Alexander the Great gold distater was used to pay soldiers
- Published: Aug 3, 2015, 10 AM
Alexander the Great’s conquest of the Persian Empire “liberated” vast stores of gold and silver that had been locked away for centuries in the treasuries across Macedonia.
An example of his coinage, with a new higher denomination made possible because of that sudden influx of precious metal, highlights Heritage Auctions’ Aug. 13 world coin auction.
The circa 325 to 323 B.C. gold distater of Alexander III (the Great) was issued in either Aegae or Amphipolis and was likely used by the ruler of the Macedonian kingdom to pay his soldiers.
A distater was equivalent to about 20 day’s wages for a Macedonian soldier in wartime, according to the firm. The coin weighs 17.22 grams and measures 22 millimeters in diameter.
According to Heritage: “The distater was likely employed to pay off many of Alexander’s veteran soldiers, who were rewarded for their labors with the equivalent of a silver talent. With the new denomination, a talent could be paid out as 120 gold distaters.”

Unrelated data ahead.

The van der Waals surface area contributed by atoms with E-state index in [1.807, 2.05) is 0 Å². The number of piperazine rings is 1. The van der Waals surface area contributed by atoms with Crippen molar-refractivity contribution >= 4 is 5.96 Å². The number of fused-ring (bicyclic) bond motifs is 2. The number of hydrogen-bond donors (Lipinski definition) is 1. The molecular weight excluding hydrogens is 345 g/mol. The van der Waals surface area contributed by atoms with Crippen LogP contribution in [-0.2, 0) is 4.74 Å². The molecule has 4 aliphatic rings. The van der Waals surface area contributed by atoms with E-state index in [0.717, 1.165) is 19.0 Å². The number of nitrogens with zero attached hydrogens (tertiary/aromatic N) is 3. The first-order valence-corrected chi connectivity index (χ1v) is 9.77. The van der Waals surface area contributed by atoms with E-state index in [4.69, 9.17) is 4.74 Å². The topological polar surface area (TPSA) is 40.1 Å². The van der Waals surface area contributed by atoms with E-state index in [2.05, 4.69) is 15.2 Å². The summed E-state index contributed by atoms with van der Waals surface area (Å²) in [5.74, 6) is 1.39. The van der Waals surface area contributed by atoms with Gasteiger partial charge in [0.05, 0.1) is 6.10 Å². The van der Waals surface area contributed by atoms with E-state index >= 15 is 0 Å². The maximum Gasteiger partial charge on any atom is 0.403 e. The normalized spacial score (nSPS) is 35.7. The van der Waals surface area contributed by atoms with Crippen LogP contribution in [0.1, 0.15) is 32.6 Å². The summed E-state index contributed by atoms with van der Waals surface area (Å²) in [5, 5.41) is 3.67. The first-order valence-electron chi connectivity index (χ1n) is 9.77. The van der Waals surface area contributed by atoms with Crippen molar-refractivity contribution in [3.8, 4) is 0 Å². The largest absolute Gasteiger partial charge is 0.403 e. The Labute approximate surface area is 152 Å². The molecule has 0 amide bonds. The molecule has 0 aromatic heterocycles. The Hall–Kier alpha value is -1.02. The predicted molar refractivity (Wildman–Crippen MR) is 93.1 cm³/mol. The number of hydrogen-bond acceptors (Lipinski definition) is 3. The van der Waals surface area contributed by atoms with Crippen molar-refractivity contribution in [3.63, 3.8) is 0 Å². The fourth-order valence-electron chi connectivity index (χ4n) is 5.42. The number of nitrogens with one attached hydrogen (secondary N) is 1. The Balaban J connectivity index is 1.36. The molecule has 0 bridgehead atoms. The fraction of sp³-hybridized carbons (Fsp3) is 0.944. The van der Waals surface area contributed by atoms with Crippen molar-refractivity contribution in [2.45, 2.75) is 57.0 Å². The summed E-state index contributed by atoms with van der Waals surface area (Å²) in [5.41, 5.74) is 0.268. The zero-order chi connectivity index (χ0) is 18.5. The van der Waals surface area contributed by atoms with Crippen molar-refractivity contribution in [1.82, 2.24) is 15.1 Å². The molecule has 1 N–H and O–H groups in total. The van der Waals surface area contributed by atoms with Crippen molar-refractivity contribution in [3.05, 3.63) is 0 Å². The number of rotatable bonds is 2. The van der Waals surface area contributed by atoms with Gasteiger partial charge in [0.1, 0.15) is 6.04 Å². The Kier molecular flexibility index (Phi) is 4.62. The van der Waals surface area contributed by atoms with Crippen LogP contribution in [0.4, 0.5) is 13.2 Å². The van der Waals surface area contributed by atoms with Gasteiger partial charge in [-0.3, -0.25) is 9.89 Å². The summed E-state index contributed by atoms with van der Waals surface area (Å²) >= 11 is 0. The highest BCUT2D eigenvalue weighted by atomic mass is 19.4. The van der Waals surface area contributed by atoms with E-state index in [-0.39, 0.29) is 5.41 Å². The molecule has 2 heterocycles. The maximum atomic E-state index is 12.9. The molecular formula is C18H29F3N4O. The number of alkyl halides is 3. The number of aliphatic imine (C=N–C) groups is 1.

The firm added, “Despite their size and enormous buying power, gold distaters evidently circulated heavily, for most specimens found today display considerable wear and numerous contact marks.”
An example like the piece in the auction, with few marks and “virtually pristine surfaces,” then, is rare, according to Heritage. Numismatic Guaranty Corp. grades it as Mint State (star), with 5/5 for surface and strike. It has an estimate of $40,000 to $50,000.
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